“People Who Say That Running Is Fun Are Lying to You,” Outside Online recently had to claim.
I’d still say that I do it for fun, but in the process, maybe I took things a little too easy.
And so, one of last year’s races in the mountains ended in a DNF (did not finish) after “only” half the distance.
That was still a marathon, plus all the elevation change, but it was definitely no fun. (And since that first part of the race went through the night, I didn’t even have any decent material I could have used for a trail video and post.)
(I swear that was the only reason I didn’t write about it :-p )
Most of my runs just don’t get much, if any, elevation change.
Strength training isn’t exactly my thing.
Then suddenly being in the mountains doesn’t work out all that well.
The usual response might be what I just happened to do last year:
Only go running a little, be happy about anything that you can finish, count it as a success.
That’s not a good way to not deteriorate, let alone improve, though.
So, for this year, I needed a goal to work towards.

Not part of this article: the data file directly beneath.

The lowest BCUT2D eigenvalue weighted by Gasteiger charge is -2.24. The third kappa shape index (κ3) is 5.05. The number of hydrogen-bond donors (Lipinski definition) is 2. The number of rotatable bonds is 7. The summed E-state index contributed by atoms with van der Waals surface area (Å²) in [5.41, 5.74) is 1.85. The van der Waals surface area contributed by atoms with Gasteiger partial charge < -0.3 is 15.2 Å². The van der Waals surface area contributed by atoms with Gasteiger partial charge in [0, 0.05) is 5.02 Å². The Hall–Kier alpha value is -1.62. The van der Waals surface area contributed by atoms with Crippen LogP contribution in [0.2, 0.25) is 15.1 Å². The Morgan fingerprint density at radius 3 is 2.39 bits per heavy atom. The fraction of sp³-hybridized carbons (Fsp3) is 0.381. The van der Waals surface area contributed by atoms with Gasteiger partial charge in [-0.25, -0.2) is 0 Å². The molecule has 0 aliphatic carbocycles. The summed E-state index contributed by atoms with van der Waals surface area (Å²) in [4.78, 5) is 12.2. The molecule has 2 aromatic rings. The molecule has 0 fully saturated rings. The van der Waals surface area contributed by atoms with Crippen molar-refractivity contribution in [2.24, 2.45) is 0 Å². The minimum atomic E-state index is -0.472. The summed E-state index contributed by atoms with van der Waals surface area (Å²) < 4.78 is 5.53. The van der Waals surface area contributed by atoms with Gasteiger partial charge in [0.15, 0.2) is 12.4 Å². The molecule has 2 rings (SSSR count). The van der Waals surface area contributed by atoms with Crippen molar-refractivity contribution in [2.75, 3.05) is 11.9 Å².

Also a goal, by the way: I’ve started to almost vlog, i.e. put up more regular videos giving insights into my life and work (not just reviews and manuals of Suunto devices and such), on my YouTube channel:
A New Goal
In Southern Tyrol, June 17, this race will be exactly what I dislike the most. Exactly what I need.
“Only” a marathon distance, meaning that people will want to be fast, it starts at around 900 m and ends at around 2700 m of altitude, making for a total ascent of 2350 m.
The vast majority of that climb will only be in the second half of the race, adding even more trouble for anyone (looks in mirror…) who has a tendency to start out with abandon, then suffer the consequences later.
Well, to #GetAtHome you have to encounter reality. Even that of things you don’t like doing so much but know would do you good.
Let’s see about my training for the Stelvio Marathon, then.